Siblings and social distancing: Making the most of it
These days, families have hunkered down and kids have settled into a new routine of school at home. Going through the coronavirus pandemic with a brother or sister can be an advantage and a challenge, for both kids and parents.
In the United States, if you look up the word “sibling” you will come across articles about “conflict” and “rivalry.” But in many other cultures, sibling relationships are typically very close -- often stronger than friendships with other children or the bond with parents. Growing up with siblings, playing with them, and even arguing help children learn how to get along with others and be a good friend.
The reality is that being “stuck” in quarantine with one another may be a great opportunity for some siblings. Now that they’re not busy with friends, sports or music lessons, it’s an opportunity to do things together they normally would not. Boredom can make it more likely they’ll find things to do together, especially since a sibling may be the best or only option for playing a game.
On the other hand, emotions may be triggered by being at home all of the time and schooling online can be stressful. These emotions can make conflict more likely for siblings who normally do not get along well, and even those who do.
It’s important for parents to know that this is normal. It’s also expected that things will shift from day to day or even within hours. Parents who grew up with brothers and sisters may find it helpful to remember how much they could love their siblings one moment and be so aggravated with them the next.
Making the most of time together
There are things that parents can do to help siblings get along and actually enjoy their time together.
- Identify activities. Siblings may need help coming up with things they could do together. Helping them identify activities or creating a loose schedule for when they’re going to do things could be helpful.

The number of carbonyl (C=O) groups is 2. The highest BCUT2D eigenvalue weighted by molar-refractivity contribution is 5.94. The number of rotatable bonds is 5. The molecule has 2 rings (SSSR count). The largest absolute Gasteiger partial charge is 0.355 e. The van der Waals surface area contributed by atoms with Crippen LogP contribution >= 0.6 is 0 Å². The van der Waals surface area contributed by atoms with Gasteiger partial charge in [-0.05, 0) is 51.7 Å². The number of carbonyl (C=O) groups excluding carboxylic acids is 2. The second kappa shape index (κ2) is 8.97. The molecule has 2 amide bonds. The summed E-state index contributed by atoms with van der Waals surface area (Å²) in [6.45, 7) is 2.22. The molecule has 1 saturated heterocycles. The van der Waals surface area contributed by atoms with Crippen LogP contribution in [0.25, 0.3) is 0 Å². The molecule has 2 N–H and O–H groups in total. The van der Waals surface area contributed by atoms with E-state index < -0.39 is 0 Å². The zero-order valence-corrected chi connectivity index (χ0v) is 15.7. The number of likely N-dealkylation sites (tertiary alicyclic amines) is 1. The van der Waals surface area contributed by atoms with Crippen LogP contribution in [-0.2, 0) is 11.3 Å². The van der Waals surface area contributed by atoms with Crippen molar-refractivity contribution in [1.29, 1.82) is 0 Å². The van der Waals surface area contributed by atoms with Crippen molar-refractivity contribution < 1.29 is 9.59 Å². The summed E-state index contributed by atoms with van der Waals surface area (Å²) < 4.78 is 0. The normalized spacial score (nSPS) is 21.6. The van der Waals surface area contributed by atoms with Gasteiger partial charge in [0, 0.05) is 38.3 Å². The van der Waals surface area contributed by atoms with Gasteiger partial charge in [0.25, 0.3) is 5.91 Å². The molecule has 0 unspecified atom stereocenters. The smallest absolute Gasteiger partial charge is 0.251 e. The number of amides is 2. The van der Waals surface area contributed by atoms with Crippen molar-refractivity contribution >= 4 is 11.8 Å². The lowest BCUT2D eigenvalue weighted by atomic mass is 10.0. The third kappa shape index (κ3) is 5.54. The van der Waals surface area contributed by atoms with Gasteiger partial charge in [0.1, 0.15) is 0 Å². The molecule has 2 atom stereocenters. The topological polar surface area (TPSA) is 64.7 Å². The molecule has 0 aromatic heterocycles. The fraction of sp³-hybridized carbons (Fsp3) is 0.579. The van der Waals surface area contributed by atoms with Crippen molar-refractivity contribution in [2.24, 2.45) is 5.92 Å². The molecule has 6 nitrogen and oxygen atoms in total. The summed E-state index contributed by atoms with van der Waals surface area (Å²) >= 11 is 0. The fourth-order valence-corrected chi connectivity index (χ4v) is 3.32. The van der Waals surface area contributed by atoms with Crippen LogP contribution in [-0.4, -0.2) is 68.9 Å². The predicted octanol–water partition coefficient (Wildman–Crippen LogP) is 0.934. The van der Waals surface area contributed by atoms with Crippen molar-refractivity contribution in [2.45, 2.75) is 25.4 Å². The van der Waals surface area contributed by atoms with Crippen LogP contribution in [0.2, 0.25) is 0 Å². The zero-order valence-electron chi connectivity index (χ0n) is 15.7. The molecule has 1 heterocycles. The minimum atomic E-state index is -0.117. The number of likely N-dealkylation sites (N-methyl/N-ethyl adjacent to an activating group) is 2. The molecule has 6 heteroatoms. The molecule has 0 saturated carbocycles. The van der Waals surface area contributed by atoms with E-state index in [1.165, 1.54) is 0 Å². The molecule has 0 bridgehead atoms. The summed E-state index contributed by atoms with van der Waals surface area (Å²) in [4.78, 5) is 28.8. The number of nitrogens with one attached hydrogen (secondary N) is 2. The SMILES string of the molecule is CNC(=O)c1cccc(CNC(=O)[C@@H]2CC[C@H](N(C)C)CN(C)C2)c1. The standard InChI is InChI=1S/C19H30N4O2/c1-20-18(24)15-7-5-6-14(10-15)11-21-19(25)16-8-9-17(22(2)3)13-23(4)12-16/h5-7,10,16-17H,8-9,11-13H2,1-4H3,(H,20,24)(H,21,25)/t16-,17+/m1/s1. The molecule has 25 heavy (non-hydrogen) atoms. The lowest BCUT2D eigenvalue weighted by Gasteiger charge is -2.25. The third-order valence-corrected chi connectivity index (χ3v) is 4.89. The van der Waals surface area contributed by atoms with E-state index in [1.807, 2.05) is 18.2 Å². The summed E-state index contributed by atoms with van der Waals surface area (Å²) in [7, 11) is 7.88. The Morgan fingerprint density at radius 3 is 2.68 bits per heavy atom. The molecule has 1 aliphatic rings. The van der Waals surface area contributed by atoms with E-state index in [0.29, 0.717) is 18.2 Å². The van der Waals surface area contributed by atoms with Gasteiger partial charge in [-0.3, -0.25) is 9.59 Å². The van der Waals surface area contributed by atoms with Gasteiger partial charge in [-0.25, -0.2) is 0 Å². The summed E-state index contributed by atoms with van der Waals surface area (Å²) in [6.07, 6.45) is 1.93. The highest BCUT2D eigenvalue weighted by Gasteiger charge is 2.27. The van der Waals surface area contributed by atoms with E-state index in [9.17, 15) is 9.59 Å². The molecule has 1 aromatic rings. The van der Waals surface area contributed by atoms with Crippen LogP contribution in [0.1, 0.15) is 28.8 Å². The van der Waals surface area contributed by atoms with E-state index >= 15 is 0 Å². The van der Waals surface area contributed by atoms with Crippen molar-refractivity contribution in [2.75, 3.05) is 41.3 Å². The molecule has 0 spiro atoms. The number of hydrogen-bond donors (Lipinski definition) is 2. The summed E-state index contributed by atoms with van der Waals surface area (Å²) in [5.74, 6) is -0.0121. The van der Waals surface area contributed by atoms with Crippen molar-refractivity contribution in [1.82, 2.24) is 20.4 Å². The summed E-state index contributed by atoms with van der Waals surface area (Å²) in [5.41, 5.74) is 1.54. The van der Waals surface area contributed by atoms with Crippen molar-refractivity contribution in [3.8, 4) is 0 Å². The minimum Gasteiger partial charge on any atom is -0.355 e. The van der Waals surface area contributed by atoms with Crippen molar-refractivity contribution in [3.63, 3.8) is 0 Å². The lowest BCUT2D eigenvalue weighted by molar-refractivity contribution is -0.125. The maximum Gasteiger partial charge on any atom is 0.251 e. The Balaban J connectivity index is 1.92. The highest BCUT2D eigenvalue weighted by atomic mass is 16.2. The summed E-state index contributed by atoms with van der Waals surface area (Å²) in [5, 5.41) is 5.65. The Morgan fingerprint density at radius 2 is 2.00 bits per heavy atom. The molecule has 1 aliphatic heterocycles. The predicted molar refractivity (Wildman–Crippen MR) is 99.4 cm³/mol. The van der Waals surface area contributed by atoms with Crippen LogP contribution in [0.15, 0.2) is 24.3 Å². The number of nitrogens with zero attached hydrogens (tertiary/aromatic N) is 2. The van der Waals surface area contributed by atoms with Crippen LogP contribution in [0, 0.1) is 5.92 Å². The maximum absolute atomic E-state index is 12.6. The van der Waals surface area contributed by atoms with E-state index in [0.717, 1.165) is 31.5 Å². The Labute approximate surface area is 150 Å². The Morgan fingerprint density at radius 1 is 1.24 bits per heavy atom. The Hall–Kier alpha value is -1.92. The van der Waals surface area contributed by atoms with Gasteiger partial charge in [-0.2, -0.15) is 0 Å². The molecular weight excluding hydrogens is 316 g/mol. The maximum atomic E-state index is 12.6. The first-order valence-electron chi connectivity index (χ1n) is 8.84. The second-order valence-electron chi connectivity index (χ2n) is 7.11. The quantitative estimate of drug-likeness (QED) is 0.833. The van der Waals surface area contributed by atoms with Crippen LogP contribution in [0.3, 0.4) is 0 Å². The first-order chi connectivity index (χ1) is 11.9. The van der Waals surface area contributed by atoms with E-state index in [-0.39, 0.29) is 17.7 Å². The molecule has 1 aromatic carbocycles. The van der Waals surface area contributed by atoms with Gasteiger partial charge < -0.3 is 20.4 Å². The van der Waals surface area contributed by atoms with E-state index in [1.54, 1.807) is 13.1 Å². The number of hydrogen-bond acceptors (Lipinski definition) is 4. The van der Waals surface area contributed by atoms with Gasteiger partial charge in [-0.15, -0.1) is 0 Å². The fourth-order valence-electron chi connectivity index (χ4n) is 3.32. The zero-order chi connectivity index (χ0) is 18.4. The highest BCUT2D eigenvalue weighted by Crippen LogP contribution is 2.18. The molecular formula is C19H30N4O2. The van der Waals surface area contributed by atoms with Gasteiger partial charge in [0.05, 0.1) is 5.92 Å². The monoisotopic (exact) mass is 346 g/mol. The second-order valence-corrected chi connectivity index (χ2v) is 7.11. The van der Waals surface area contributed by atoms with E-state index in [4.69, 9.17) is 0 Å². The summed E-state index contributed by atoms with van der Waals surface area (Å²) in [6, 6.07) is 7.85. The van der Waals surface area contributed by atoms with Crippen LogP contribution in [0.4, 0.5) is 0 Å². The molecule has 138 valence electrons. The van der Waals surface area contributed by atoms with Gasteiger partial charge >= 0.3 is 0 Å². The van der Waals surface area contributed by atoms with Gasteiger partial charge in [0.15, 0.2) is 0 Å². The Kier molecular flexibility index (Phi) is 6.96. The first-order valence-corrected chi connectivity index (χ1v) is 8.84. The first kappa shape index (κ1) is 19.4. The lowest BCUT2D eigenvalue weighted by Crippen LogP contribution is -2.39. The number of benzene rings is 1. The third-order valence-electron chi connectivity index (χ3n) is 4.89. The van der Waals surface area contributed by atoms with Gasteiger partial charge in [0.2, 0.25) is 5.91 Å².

- Personal time. Like adults, children need a mix of time with others and space to do things on their own. Parents can help each child get that alone time they need as well as family time, which is equally important.
- Help them solve their own problems. When children are arguing, it’s best when parents can avoid the impulse to determine who was right or wrong or recommend how to solve the problem. Instead, kids can benefit from having an adult help them come up with solutions when they are arguing. Teach the children to learn what the other person might be feeling. Suggest talking things through to arrive at a solution that works for both siblings. Parents can help them learn what the other person might be feeling and how talking through things can help both arrive at a solution that works. In that way, you can teach even younger kids to become good negotiators.
- Family rules. Stick to some basic rules for how people in your family should treat one another and share your values with your children. Rules like “we don’t use our hands and feet when we’re upset” or “we don’t call people names” can be taught at an early age.
- Attention seeking. Children might not fight with each other to get more attention from their parents, but it sure can work out that way. During these times at home, we tend to leave kids to themselves and do our own work when things are peaceful. But as parents, we tend to drop things and run in when kids are squabbling. The result is they see the attention they get from that interaction. Instead, next time the kids are playing peacefully with one another, even if it’s only been 10 minutes, try stopping what you’re doing and saying, “Hey, I like the way you’re playing so nicely together,” or just stop by to ask them about their play. A little bit of attention can go a long way.
- Time to talk. If you can, on most days, try to spend 10 to 15 minutes with each child, one-on-one. It can be a quick board game or a chat while you are setting the table together. This can go a long way in giving each child a chance to connect with a parent in a positive way.
We don’t know what lessons we will learn from this unusual time. It is likely, though, that the time kids are spending with their siblings will teach them many important skills for getting along with others and handling boredom. Parents should remember that brothers and sisters may seem like they are in peace and harmony one minute and it is a screaming match the next. But it may also be the time that they look on with the most fondness when they look back on life in quarantine.
About the Author:
Wendy Plante, PhD
Dr. Wendy Plante is a staff psychologist at Hasbro Children’s Hospital/Rhode Island Hospital and director of the SibLink program.
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